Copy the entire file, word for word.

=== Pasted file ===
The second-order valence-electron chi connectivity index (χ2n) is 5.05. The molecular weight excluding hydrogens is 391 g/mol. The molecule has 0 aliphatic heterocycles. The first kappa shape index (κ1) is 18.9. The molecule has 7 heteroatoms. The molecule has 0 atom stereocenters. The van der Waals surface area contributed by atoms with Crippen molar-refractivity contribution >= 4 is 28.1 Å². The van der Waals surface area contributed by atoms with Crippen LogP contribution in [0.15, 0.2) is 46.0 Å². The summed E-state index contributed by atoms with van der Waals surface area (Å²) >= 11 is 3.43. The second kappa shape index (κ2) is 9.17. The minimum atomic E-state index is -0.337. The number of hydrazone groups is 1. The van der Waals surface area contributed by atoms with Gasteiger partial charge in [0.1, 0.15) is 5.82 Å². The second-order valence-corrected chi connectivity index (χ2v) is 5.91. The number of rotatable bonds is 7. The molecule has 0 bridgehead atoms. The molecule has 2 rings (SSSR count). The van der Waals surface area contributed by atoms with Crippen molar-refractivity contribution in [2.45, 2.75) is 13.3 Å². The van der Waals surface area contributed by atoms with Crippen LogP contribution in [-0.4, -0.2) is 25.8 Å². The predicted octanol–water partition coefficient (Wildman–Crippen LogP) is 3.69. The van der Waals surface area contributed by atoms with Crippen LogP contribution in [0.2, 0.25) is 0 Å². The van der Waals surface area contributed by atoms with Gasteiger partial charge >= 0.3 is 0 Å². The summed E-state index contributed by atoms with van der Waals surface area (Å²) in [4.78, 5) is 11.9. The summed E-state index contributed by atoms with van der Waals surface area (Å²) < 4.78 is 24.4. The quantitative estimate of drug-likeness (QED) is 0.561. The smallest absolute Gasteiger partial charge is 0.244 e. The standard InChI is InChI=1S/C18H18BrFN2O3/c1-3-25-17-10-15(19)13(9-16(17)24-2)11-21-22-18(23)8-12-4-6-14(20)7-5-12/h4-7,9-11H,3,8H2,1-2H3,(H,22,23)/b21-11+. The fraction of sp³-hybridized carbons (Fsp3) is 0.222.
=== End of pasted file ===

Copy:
The second-order valence-electron chi connectivity index (χ2n) is 5.05. The molecular weight excluding hydrogens is 391 g/mol. The molecule has 0 aliphatic heterocycles. The first kappa shape index (κ1) is 18.9. The molecule has 7 heteroatoms. The molecule has 0 atom stereocenters. The van der Waals surface area contributed by atoms with Crippen molar-refractivity contribution >= 4 is 28.1 Å². The van der Waals surface area contributed by atoms with Crippen LogP contribution in [0.15, 0.2) is 46.0 Å². The summed E-state index contributed by atoms with van der Waals surface area (Å²) >= 11 is 3.43. The second kappa shape index (κ2) is 9.17. The minimum atomic E-state index is -0.337. The number of hydrazone groups is 1. The van der Waals surface area contributed by atoms with Gasteiger partial charge in [0.1, 0.15) is 5.82 Å². The second-order valence-corrected chi connectivity index (χ2v) is 5.91. The number of rotatable bonds is 7. The molecule has 0 bridgehead atoms. The molecule has 2 rings (SSSR count). The van der Waals surface area contributed by atoms with Crippen molar-refractivity contribution in [2.45, 2.75) is 13.3 Å². The van der Waals surface area contributed by atoms with Crippen LogP contribution in [-0.4, -0.2) is 25.8 Å². The predicted octanol–water partition coefficient (Wildman–Crippen LogP) is 3.69. The van der Waals surface area contributed by atoms with Crippen LogP contribution in [0.2, 0.25) is 0 Å². The van der Waals surface area contributed by atoms with Gasteiger partial charge >= 0.3 is 0 Å². The summed E-state index contributed by atoms with van der Waals surface area (Å²) in [4.78, 5) is 11.9. The summed E-state index contributed by atoms with van der Waals surface area (Å²) < 4.78 is 24.4. The quantitative estimate of drug-likeness (QED) is 0.561. The smallest absolute Gasteiger partial charge is 0.244 e. The standard InChI is InChI=1S/C18H18BrFN2O3/c1-3-25-17-10-15(19)13(9-16(17)24-2)11-21-22-18(23)8-12-4-6-14(20)7-5-12/h4-7,9-11H,3,8H2,1-2H3,(H,22,23)/b21-11+. The fraction of sp³-hybridized carbons (Fsp3) is 0.222.